Swirling with shadowy hidden secrets, these 72 minutes of music afford some particularly moody ambience.
THUPTEN PEMA LAMA & STEVE ROACH: Prayers to the Protector (CD on Celestial Harmonies Records)
Thupten Pema Lama is a venerable representative of the Dip Tse Chok Ling Monastery in India. In 1996 Thupten visited Roach at his Timeroom studios on the outskirts of Arizona. During this visit, Roach recorded Thupten intoning Buddhist prayers, and they discussed the possibility of employing these recitations in tandem with Roach's ambient music to bring the traditions of Tibetan Buddhism into the 21st Century.
This CD features the end-result of that collaboration: 54 minutes of atmospheric soundscapes accompanied by Thupten's reverent chants. You may have heard the chants of Buddhist monks before, but certainly never as they are presented on this recording.
Roach's electronics are especially delicate here, carefully crafted to enhance Thupten's chanting. These atmospheric tones are hardly alone in this task, being accompanied by softly trembling timpani's and non-rhythmic tempos. Melodies ooze forth with inspirational cadence, wrapping themselves lovingly around Thupten's sacred vocal droning. Several passages are deeply immersed in a more-than-ambient tension that rings with astral drama.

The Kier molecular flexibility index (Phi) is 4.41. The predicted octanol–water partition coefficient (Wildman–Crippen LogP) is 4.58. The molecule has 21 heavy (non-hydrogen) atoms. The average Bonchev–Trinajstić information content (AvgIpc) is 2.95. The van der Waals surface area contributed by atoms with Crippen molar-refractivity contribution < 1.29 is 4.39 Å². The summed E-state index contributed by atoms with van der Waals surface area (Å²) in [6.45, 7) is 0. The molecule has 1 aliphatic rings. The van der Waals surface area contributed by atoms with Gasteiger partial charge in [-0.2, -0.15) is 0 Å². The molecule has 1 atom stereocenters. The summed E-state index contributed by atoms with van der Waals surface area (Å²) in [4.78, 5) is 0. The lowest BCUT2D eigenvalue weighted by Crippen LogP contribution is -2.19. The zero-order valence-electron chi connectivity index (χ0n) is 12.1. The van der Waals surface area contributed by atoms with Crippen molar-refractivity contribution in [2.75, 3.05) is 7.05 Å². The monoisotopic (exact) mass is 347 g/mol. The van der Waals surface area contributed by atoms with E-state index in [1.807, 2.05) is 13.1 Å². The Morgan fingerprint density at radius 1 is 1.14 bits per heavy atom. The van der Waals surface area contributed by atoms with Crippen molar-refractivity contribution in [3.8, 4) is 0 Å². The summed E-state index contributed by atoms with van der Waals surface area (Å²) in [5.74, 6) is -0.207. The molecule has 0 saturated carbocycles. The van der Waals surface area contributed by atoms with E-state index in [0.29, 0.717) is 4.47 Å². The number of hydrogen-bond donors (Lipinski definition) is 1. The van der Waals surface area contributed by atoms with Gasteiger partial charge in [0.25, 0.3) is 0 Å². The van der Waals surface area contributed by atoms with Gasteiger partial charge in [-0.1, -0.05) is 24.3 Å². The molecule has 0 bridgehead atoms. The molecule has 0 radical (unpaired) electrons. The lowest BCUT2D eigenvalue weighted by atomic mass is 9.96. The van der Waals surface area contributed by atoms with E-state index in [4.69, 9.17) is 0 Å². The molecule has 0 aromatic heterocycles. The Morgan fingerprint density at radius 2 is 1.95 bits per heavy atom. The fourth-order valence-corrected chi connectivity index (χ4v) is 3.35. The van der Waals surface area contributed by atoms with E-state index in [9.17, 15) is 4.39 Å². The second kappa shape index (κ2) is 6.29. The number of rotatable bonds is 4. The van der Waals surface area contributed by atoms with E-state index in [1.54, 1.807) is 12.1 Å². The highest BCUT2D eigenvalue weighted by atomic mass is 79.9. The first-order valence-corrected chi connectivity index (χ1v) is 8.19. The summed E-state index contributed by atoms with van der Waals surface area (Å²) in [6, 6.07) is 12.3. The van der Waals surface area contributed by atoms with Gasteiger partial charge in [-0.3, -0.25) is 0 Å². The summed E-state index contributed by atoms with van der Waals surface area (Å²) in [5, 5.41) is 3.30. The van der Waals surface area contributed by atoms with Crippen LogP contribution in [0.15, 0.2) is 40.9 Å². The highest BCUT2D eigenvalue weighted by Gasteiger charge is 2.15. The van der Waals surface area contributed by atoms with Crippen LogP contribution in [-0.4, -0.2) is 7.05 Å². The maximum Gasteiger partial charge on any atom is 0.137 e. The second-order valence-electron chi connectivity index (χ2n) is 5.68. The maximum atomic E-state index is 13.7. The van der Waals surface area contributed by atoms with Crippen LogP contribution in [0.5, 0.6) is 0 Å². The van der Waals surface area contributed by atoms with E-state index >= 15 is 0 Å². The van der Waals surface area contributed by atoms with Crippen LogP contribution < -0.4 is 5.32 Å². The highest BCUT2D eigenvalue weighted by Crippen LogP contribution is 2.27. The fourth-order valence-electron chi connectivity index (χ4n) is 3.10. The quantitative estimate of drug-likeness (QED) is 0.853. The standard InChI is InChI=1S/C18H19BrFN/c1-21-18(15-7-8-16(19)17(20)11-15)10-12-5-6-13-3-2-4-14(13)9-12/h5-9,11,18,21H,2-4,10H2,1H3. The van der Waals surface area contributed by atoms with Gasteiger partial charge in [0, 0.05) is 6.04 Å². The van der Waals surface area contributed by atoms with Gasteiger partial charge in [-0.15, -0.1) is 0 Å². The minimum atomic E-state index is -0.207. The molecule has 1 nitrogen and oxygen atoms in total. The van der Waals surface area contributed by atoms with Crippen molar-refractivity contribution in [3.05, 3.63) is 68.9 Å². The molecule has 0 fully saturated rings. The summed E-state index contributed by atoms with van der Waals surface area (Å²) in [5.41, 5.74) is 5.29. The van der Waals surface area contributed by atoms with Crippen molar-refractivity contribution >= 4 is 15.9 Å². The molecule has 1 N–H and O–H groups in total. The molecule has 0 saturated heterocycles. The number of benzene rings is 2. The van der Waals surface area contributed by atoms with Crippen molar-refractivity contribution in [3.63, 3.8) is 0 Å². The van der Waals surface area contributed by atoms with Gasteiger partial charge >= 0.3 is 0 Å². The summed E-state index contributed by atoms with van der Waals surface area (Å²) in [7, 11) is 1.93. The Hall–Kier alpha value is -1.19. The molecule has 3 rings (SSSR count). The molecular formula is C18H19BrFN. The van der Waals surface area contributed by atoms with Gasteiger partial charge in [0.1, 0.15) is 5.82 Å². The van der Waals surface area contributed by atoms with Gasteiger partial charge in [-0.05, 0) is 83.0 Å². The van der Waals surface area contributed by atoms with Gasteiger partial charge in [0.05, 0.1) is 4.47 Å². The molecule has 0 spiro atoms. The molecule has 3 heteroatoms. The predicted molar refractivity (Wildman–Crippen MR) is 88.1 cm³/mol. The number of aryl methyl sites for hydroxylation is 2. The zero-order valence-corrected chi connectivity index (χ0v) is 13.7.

Meanwhile Thupten's voice is rich with devotion and unfathomable mystery. These qualities phase perfectly with Roach's soundscapes, creating a wonderful union of religious tradition and contemporary electronics.
STEVE ROACH & BYRON METCALF: The Serpent's Lair (double CD on Projekt)
This collaboration began with Roach assisting Metcalf (Ph.D.) in a formal research study to examine the effects of sound used as a shamanic strategy for healing and personal growth. These studies expanded to become this double CD.
Utilizing the sacred incarnation of the snake as viewed by many shamanic cultures (particularly in the Upper Amazon), Roach and Metcalf produce music that is moody and cosmic, ambient and tribal.
Roach's electronic stylings are in high form here, weaving and drifting like a shimmering cloudbank above a rainforest alive with Metcalf's shamanic percussives. These sinuous rhythms are complex and lush, resounding with beyond-ethereal qualities. The percussives contribute to the overall sound with as much presence as Roach's versatile synthetic and acoustic ambience.
The music is dense and haunting, capturing shamanic sensibilities and merging them with modern electronics to comfortably induce altered states of consciousness. While the percussives generate cyclic urgings, the astral electronics breathe and swoop, carrying the tribal ceremonies into the sky and beyond.
Some tracks involve vocal effects, lending a cavernesque aspect to the music which becomes heightened by the echoing withdrawal of the percussives.
Among the guest musicians on this 141 minute release are: Jorge Reyes, Vidna Obmana, and Vir Unis.